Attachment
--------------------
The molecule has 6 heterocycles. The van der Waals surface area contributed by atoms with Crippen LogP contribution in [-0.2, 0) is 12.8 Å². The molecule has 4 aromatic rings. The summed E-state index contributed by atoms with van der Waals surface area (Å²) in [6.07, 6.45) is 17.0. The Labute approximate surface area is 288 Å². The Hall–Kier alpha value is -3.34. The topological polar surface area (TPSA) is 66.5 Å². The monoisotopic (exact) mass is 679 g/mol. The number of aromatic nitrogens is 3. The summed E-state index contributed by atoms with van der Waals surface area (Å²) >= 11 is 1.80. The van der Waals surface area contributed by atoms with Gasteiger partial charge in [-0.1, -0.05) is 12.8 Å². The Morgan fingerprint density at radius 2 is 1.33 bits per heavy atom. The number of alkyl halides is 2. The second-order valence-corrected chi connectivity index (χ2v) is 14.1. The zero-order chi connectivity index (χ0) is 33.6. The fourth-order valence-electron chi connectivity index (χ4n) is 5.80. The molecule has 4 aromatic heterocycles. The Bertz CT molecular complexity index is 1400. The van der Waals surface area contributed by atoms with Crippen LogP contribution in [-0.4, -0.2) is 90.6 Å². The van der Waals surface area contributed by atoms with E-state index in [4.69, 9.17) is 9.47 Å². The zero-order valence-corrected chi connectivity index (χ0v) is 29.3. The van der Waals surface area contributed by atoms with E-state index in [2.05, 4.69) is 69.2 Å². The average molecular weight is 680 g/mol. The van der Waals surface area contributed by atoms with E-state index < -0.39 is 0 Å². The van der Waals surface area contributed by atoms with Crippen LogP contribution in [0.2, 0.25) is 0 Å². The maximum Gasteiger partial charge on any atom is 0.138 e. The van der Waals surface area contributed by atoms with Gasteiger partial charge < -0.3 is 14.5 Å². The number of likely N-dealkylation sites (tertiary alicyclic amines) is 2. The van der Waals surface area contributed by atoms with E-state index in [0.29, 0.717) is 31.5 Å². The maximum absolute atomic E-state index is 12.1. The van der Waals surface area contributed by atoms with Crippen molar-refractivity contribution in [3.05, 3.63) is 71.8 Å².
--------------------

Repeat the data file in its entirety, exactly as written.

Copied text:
The molecule has 6 heterocycles. The van der Waals surface area contributed by atoms with Crippen LogP contribution in [-0.2, 0) is 12.8 Å². The molecule has 4 aromatic rings. The summed E-state index contributed by atoms with van der Waals surface area (Å²) in [6.07, 6.45) is 17.0. The Labute approximate surface area is 288 Å². The Hall–Kier alpha value is -3.34. The topological polar surface area (TPSA) is 66.5 Å². The monoisotopic (exact) mass is 679 g/mol. The number of aromatic nitrogens is 3. The summed E-state index contributed by atoms with van der Waals surface area (Å²) >= 11 is 1.80. The van der Waals surface area contributed by atoms with Gasteiger partial charge in [-0.1, -0.05) is 12.8 Å². The Morgan fingerprint density at radius 2 is 1.33 bits per heavy atom. The number of alkyl halides is 2. The second-order valence-corrected chi connectivity index (χ2v) is 14.1. The zero-order chi connectivity index (χ0) is 33.6. The fourth-order valence-electron chi connectivity index (χ4n) is 5.80. The molecule has 4 aromatic heterocycles. The Bertz CT molecular complexity index is 1400. The van der Waals surface area contributed by atoms with Crippen LogP contribution in [-0.4, -0.2) is 90.6 Å². The van der Waals surface area contributed by atoms with E-state index in [4.69, 9.17) is 9.47 Å². The zero-order valence-corrected chi connectivity index (χ0v) is 29.3. The van der Waals surface area contributed by atoms with E-state index in [2.05, 4.69) is 69.2 Å². The average molecular weight is 680 g/mol. The van der Waals surface area contributed by atoms with E-state index < -0.39 is 0 Å². The van der Waals surface area contributed by atoms with Crippen LogP contribution in [0.2, 0.25) is 0 Å². The maximum Gasteiger partial charge on any atom is 0.138 e. The van der Waals surface area contributed by atoms with Gasteiger partial charge < -0.3 is 14.5 Å². The number of likely N-dealkylation sites (tertiary alicyclic amines) is 2. The van der Waals surface area contributed by atoms with E-state index in [0.29, 0.717) is 31.5 Å². The maximum absolute atomic E-state index is 12.1. The van der Waals surface area contributed by atoms with Crippen molar-refractivity contribution in [3.05, 3.63) is 71.8 Å².